From time to time, mother would help out with some housework, but soon her help created additional work for me. For example, she would keep all kinds of plastic bags accumulating them so that she sell them later on, and that resulted in our house being filled with all the trash bags; she would scrimp on dish washing detergent when helping to wash the dishes and so as not to hurt her feelings, I would quietly wash they again.
One day, late at night, mother saw me quietly washing the dishes, and "Bam" she slams her bedroom door and cried very loudly in her room. Hubby was placed in a difficult position, and after that, he did not speak to me for that entire night. I pretended to be a spoilt child, tried acting cute, but he totally ignored me. I got mad and asked him: "What did I do wrong?"
Hubby stared at me and said: "Can't you just give in to her once? We couldn't possibly die eating from a bowl however unclean it is, right?"
After that incident, for a long period of time, mother did not speak to me and you can feel that there is a very awkward feeling hanging in the house. During that period of cold war, hubby was caught in a dilemma as to who to
In order to stop her son from having to prepare breakfast, mother took on the "all important" task of preparing breakfast without any prompting. At the breakfast table, mother would look at hubby happily eating his breakfast and cast that reprimanding stare at me for having failed to perform my duty as a wife. To avoid the embarrassing breakfast situation, I resorted to buying my own breakfast on my way to work.
That night, while in bed, hubby was a little upset and asked me: "LD, is it because you think that mum's cooking is not clean, that's why you chose not to eat at home?" He then turned his back on me and left me alone in tears as feeling of unfairness overwhelmed me. After some time, hubby sighed: "LD, just for me, can you have breakfast at home?" I am left with no choice but to return to the breakfast table.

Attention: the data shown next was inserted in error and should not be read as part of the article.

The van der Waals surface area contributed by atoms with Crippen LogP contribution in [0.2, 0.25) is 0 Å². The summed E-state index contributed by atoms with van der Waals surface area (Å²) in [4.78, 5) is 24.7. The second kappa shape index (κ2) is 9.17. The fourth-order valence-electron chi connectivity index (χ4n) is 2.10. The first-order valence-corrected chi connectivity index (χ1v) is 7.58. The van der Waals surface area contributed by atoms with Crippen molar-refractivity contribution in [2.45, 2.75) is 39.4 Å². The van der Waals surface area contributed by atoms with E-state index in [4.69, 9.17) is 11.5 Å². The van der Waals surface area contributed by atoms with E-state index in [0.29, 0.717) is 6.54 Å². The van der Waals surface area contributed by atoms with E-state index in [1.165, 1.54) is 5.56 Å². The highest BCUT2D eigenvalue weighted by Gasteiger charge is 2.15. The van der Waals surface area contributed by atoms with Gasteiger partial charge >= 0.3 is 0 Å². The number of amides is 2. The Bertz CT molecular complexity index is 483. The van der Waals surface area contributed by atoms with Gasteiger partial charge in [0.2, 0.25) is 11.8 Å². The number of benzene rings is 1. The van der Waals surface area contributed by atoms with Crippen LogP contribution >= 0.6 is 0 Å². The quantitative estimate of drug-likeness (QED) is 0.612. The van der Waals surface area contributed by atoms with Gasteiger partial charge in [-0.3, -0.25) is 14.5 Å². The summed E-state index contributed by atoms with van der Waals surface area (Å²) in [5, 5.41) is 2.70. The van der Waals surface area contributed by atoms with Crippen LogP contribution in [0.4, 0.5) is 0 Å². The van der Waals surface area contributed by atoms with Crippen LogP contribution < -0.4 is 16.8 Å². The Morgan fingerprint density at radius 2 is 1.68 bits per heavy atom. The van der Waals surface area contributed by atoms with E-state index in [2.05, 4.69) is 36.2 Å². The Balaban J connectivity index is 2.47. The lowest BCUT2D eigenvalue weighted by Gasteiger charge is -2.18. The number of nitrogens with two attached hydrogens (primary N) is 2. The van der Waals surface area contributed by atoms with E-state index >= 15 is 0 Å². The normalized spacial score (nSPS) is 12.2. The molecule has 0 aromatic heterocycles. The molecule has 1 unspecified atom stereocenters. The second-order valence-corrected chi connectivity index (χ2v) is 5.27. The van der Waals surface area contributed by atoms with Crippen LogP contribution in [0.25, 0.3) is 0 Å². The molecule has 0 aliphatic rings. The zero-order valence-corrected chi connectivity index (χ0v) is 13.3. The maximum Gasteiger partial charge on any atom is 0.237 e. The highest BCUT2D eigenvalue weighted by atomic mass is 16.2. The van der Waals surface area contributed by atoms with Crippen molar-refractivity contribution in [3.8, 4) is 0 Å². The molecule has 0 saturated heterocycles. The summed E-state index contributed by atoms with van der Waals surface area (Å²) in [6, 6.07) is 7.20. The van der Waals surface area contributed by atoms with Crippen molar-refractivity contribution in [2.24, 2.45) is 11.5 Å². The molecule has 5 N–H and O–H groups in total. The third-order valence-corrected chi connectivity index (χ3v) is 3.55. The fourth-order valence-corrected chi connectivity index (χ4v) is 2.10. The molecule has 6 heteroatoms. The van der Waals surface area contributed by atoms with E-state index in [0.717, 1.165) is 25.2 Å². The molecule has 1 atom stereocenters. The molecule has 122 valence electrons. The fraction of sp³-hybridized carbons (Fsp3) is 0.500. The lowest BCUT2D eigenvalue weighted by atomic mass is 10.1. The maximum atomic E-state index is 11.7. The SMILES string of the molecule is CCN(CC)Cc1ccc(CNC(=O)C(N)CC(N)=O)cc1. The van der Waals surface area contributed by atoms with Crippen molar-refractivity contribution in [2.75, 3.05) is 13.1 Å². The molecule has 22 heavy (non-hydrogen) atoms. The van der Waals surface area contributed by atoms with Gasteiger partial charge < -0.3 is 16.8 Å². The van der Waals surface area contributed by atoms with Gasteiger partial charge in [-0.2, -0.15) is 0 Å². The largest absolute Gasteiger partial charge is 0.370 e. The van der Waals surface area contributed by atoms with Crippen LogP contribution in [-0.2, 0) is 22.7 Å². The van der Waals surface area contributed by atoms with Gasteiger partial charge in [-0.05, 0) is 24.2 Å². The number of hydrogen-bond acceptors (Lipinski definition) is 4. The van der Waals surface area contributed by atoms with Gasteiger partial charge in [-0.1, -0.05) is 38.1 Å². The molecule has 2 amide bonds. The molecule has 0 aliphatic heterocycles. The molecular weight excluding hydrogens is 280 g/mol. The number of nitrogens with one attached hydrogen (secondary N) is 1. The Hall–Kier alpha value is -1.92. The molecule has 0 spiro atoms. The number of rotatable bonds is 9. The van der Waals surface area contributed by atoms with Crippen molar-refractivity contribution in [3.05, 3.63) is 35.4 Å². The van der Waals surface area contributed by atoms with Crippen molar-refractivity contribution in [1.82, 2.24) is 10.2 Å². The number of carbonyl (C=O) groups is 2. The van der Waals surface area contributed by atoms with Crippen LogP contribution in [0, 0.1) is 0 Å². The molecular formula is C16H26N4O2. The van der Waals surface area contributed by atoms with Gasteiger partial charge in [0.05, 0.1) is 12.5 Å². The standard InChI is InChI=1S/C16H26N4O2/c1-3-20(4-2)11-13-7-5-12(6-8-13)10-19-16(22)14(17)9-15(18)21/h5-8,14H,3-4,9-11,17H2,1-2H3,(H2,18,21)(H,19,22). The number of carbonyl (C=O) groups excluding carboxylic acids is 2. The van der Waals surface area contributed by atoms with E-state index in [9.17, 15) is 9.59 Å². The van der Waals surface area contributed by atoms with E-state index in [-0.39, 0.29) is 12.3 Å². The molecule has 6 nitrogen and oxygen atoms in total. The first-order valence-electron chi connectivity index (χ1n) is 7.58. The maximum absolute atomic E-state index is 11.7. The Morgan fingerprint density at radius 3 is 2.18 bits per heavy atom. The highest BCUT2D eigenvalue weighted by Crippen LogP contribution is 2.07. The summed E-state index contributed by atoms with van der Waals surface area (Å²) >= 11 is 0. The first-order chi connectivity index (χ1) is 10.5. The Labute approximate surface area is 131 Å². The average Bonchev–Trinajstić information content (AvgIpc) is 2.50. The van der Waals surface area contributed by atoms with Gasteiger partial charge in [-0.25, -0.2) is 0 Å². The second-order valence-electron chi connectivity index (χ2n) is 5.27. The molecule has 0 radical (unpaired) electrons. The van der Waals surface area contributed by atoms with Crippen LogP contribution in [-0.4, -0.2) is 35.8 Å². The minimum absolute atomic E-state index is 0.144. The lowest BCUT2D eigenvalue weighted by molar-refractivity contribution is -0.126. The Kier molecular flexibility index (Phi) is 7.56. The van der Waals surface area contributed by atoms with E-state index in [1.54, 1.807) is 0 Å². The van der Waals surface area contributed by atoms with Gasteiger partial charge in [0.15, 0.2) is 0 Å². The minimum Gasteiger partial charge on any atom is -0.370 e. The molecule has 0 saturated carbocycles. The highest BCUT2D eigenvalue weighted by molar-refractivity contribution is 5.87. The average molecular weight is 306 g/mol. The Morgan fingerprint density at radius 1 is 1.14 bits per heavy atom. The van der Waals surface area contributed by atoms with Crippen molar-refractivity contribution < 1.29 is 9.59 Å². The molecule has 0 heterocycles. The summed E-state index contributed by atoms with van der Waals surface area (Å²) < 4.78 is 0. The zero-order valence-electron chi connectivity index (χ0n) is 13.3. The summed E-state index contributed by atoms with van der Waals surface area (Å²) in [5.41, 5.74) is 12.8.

The next morning, I was having porridge prepared by mother and I felt a sudden churn in my stomach and everything inside seem to be rushing up my throat. I tried to suppress the urge to throw up but I couldn't. I threw down the bowl and rushed into the washroom and vomited everything out. Just as I was catching my breath, I saw mother crying and grumbling very loudly in her dialect, hubby was standing at the washroom doorway staring at me, with fire burning in his eyes. I opened my mouth but no words came out of it, I really didn't mean it.
We had our very first big fight that day. Mother took a look at us, then stood up and slowly made her way out of the house. Hubby gave me a final stare in the eye and followed mother down the stairs.
For three days, hubby did not return home, not even a phone call. I was so furious, since mother arrived; I had been trying my best and putting up with her, what else do you want me to do? For no reason, I keep having the feeling to throw up and I simply have no appetite for food, coupled with all the events happening at home, I was at the low point in my life.
Finally, a colleague said: "LD, you look terrible, you should go and see a doctor."
The doctor confirmed that I am pregnant. Now it became clear to me why I threw up that fateful morning, a sense of sadness floated through that otherwise happy news. Why didn't hubby, and mother who had been through this before, thought of the possibility of this being the reason that day? At the hospital entrance, I saw my hubby standing there. It had only been three days, but he looked haggard. I had wanted to turn and leave, but one look at him and my heart soften, I couldn't resist and called out to him. He followed my voice and finally found me but he pretended that he doesn't know me; he has that disgusted look in his eyes that cut right through my heart.
I told myself not to look at him anymore, and hail a cab. At that moment, I have such a strong urge inside me to shout to my hubby: "Darling, I am having your baby!" and have him lift me up and spin me round in circles of joy. What I wanted didn't happen and as I sat in the cab, my tears started rolling down. Why? Why our love couldn't even withstand the test of one fight? Back home, I lay on the bed thinking about my hubby, and the disgusted look in his eyes. I cried and wet the corner of the blanket.